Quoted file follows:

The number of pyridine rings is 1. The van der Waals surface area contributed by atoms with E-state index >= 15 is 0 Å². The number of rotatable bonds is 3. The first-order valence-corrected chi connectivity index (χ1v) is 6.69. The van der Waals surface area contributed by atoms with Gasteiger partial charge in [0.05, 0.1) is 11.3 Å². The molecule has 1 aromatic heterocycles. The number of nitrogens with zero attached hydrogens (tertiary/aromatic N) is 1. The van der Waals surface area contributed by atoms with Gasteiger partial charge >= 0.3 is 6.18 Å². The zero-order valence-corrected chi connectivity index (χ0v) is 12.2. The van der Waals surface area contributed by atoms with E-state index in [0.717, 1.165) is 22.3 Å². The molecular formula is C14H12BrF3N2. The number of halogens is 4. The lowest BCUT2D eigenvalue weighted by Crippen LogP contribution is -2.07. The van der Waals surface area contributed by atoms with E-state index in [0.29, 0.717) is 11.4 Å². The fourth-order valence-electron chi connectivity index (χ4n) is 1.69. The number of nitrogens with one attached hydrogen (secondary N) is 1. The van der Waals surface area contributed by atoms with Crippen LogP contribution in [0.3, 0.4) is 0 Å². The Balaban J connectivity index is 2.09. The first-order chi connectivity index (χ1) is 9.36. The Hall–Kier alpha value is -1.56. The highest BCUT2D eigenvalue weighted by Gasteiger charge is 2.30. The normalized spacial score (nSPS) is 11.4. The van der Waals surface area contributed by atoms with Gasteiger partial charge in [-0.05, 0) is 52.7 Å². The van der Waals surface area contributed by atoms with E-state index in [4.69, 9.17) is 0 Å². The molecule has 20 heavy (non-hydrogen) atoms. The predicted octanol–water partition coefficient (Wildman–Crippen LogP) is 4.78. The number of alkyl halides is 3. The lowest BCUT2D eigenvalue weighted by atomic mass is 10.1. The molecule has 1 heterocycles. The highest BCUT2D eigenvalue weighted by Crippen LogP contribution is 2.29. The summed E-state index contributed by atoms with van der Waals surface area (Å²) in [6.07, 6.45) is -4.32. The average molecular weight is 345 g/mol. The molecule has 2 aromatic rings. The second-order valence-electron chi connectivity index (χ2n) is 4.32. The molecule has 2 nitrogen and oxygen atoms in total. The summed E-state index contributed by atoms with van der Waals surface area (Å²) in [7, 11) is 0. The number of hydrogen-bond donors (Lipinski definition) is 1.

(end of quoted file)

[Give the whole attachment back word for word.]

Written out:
The number of pyridine rings is 1. The van der Waals surface area contributed by atoms with E-state index >= 15 is 0 Å². The number of rotatable bonds is 3. The first-order valence-corrected chi connectivity index (χ1v) is 6.69. The van der Waals surface area contributed by atoms with Gasteiger partial charge in [0.05, 0.1) is 11.3 Å². The molecule has 1 aromatic heterocycles. The number of nitrogens with zero attached hydrogens (tertiary/aromatic N) is 1. The van der Waals surface area contributed by atoms with Gasteiger partial charge >= 0.3 is 6.18 Å². The zero-order valence-corrected chi connectivity index (χ0v) is 12.2. The van der Waals surface area contributed by atoms with E-state index in [0.717, 1.165) is 22.3 Å². The molecular formula is C14H12BrF3N2. The number of halogens is 4. The lowest BCUT2D eigenvalue weighted by Crippen LogP contribution is -2.07. The van der Waals surface area contributed by atoms with E-state index in [0.29, 0.717) is 11.4 Å². The fourth-order valence-electron chi connectivity index (χ4n) is 1.69. The number of nitrogens with one attached hydrogen (secondary N) is 1. The van der Waals surface area contributed by atoms with Crippen LogP contribution in [0.3, 0.4) is 0 Å². The Balaban J connectivity index is 2.09. The first-order chi connectivity index (χ1) is 9.36. The Hall–Kier alpha value is -1.56. The highest BCUT2D eigenvalue weighted by Gasteiger charge is 2.30. The normalized spacial score (nSPS) is 11.4. The van der Waals surface area contributed by atoms with Gasteiger partial charge in [-0.05, 0) is 52.7 Å². The van der Waals surface area contributed by atoms with E-state index in [4.69, 9.17) is 0 Å². The molecule has 20 heavy (non-hydrogen) atoms. The predicted octanol–water partition coefficient (Wildman–Crippen LogP) is 4.78. The number of alkyl halides is 3. The lowest BCUT2D eigenvalue weighted by atomic mass is 10.1. The molecule has 1 heterocycles. The highest BCUT2D eigenvalue weighted by Crippen LogP contribution is 2.29. The summed E-state index contributed by atoms with van der Waals surface area (Å²) in [6.07, 6.45) is -4.32. The average molecular weight is 345 g/mol. The molecule has 2 aromatic rings. The second-order valence-electron chi connectivity index (χ2n) is 4.32. The molecule has 2 nitrogen and oxygen atoms in total. The summed E-state index contributed by atoms with van der Waals surface area (Å²) in [7, 11) is 0. The number of hydrogen-bond donors (Lipinski definition) is 1.